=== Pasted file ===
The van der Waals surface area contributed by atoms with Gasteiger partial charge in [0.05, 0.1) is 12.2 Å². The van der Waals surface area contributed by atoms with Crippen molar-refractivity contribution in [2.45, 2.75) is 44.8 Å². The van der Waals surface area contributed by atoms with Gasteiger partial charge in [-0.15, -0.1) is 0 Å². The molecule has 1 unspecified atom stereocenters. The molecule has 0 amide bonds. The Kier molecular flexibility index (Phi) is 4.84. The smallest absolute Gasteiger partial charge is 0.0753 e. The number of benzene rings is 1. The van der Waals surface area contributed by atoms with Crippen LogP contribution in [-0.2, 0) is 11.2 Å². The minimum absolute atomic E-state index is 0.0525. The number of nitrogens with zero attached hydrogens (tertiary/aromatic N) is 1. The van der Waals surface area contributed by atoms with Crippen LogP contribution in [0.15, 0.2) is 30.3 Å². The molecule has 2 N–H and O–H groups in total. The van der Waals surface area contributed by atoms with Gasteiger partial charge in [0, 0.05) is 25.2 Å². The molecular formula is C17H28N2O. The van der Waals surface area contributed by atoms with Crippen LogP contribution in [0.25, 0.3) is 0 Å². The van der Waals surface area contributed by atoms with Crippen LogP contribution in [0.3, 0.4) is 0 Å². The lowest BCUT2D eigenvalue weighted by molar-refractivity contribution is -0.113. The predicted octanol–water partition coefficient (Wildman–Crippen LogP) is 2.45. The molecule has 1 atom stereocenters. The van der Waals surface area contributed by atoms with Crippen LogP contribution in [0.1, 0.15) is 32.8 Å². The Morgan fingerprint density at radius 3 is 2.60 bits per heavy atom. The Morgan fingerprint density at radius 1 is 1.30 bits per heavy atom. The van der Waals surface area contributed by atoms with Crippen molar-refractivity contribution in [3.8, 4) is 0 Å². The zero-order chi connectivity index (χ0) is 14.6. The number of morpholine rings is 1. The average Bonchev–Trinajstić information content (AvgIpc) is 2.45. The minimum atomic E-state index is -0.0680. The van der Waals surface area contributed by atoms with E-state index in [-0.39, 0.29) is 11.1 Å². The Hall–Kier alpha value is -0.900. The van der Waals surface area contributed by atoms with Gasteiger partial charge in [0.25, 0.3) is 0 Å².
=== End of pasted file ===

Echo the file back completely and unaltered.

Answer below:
The van der Waals surface area contributed by atoms with Gasteiger partial charge in [0.05, 0.1) is 12.2 Å². The van der Waals surface area contributed by atoms with Crippen molar-refractivity contribution in [2.45, 2.75) is 44.8 Å². The van der Waals surface area contributed by atoms with Gasteiger partial charge in [-0.15, -0.1) is 0 Å². The molecule has 1 unspecified atom stereocenters. The molecule has 0 amide bonds. The Kier molecular flexibility index (Phi) is 4.84. The smallest absolute Gasteiger partial charge is 0.0753 e. The number of benzene rings is 1. The van der Waals surface area contributed by atoms with Crippen LogP contribution in [-0.2, 0) is 11.2 Å². The minimum absolute atomic E-state index is 0.0525. The number of nitrogens with zero attached hydrogens (tertiary/aromatic N) is 1. The van der Waals surface area contributed by atoms with Crippen LogP contribution in [0.15, 0.2) is 30.3 Å². The molecule has 2 N–H and O–H groups in total. The van der Waals surface area contributed by atoms with Gasteiger partial charge in [0, 0.05) is 25.2 Å². The molecular formula is C17H28N2O. The van der Waals surface area contributed by atoms with Crippen LogP contribution in [0.25, 0.3) is 0 Å². The van der Waals surface area contributed by atoms with Crippen LogP contribution in [0.3, 0.4) is 0 Å². The lowest BCUT2D eigenvalue weighted by molar-refractivity contribution is -0.113. The predicted octanol–water partition coefficient (Wildman–Crippen LogP) is 2.45. The molecule has 1 atom stereocenters. The van der Waals surface area contributed by atoms with Crippen LogP contribution in [0.1, 0.15) is 32.8 Å². The Morgan fingerprint density at radius 3 is 2.60 bits per heavy atom. The Morgan fingerprint density at radius 1 is 1.30 bits per heavy atom. The van der Waals surface area contributed by atoms with Crippen molar-refractivity contribution in [3.8, 4) is 0 Å². The zero-order chi connectivity index (χ0) is 14.6. The number of morpholine rings is 1. The average Bonchev–Trinajstić information content (AvgIpc) is 2.45. The minimum atomic E-state index is -0.0680. The van der Waals surface area contributed by atoms with E-state index in [-0.39, 0.29) is 11.1 Å². The Hall–Kier alpha value is -0.900. The van der Waals surface area contributed by atoms with Gasteiger partial charge in [0.25, 0.3) is 0 Å².